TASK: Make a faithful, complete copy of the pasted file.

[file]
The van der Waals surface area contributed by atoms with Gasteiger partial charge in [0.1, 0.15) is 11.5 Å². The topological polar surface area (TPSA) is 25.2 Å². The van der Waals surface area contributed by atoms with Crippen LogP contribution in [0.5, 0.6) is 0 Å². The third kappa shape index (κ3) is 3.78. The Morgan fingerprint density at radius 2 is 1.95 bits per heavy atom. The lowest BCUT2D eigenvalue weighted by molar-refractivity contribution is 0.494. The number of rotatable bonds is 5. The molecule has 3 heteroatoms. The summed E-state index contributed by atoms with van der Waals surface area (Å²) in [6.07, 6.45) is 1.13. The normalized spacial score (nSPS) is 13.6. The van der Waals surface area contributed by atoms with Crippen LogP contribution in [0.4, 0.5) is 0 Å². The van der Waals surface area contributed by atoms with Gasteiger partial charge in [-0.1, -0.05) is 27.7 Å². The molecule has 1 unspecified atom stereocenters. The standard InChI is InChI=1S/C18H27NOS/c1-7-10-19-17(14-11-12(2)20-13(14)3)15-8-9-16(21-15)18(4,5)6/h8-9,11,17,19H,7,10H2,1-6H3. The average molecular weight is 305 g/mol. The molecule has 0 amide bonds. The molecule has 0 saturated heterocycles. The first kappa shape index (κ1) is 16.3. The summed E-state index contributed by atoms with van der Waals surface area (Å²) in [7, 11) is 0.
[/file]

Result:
The van der Waals surface area contributed by atoms with Gasteiger partial charge in [0.1, 0.15) is 11.5 Å². The topological polar surface area (TPSA) is 25.2 Å². The van der Waals surface area contributed by atoms with Crippen LogP contribution in [0.5, 0.6) is 0 Å². The third kappa shape index (κ3) is 3.78. The Morgan fingerprint density at radius 2 is 1.95 bits per heavy atom. The lowest BCUT2D eigenvalue weighted by molar-refractivity contribution is 0.494. The number of rotatable bonds is 5. The molecule has 3 heteroatoms. The summed E-state index contributed by atoms with van der Waals surface area (Å²) in [6.07, 6.45) is 1.13. The normalized spacial score (nSPS) is 13.6. The van der Waals surface area contributed by atoms with Crippen LogP contribution in [0.4, 0.5) is 0 Å². The van der Waals surface area contributed by atoms with Gasteiger partial charge in [-0.1, -0.05) is 27.7 Å². The molecule has 1 unspecified atom stereocenters. The standard InChI is InChI=1S/C18H27NOS/c1-7-10-19-17(14-11-12(2)20-13(14)3)15-8-9-16(21-15)18(4,5)6/h8-9,11,17,19H,7,10H2,1-6H3. The average molecular weight is 305 g/mol. The molecule has 0 amide bonds. The molecule has 0 saturated heterocycles. The first kappa shape index (κ1) is 16.3. The summed E-state index contributed by atoms with van der Waals surface area (Å²) in [7, 11) is 0.